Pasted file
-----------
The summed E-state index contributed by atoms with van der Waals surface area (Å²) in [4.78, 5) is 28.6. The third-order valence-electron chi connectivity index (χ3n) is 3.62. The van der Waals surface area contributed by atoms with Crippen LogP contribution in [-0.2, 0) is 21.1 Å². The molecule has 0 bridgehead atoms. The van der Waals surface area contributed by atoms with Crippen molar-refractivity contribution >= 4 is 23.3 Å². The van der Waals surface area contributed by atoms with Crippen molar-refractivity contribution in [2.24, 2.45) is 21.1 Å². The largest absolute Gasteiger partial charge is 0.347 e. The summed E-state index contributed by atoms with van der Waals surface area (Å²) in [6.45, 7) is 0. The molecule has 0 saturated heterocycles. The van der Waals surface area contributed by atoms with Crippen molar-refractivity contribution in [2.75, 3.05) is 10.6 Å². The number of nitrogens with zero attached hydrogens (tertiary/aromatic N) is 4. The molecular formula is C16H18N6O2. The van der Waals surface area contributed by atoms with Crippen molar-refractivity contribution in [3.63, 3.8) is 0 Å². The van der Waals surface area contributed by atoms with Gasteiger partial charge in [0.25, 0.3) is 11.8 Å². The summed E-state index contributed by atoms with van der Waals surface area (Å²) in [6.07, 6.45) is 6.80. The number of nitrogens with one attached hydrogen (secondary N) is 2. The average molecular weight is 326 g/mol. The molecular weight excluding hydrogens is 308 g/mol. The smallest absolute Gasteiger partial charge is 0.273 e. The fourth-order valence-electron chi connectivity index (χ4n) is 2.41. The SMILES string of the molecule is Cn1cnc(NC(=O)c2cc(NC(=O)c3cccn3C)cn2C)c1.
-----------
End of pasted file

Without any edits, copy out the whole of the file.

The summed E-state index contributed by atoms with van der Waals surface area (Å²) in [4.78, 5) is 28.6. The third-order valence-electron chi connectivity index (χ3n) is 3.62. The van der Waals surface area contributed by atoms with Crippen LogP contribution in [-0.2, 0) is 21.1 Å². The molecule has 0 bridgehead atoms. The van der Waals surface area contributed by atoms with Crippen molar-refractivity contribution >= 4 is 23.3 Å². The van der Waals surface area contributed by atoms with Crippen molar-refractivity contribution in [2.24, 2.45) is 21.1 Å². The largest absolute Gasteiger partial charge is 0.347 e. The summed E-state index contributed by atoms with van der Waals surface area (Å²) in [6.45, 7) is 0. The molecule has 0 saturated heterocycles. The van der Waals surface area contributed by atoms with Crippen molar-refractivity contribution in [2.75, 3.05) is 10.6 Å². The number of nitrogens with zero attached hydrogens (tertiary/aromatic N) is 4. The molecular formula is C16H18N6O2. The van der Waals surface area contributed by atoms with Crippen molar-refractivity contribution in [3.63, 3.8) is 0 Å². The van der Waals surface area contributed by atoms with Gasteiger partial charge in [0.25, 0.3) is 11.8 Å². The summed E-state index contributed by atoms with van der Waals surface area (Å²) in [6.07, 6.45) is 6.80. The number of nitrogens with one attached hydrogen (secondary N) is 2. The average molecular weight is 326 g/mol. The molecular weight excluding hydrogens is 308 g/mol. The smallest absolute Gasteiger partial charge is 0.273 e. The fourth-order valence-electron chi connectivity index (χ4n) is 2.41. The SMILES string of the molecule is Cn1cnc(NC(=O)c2cc(NC(=O)c3cccn3C)cn2C)c1.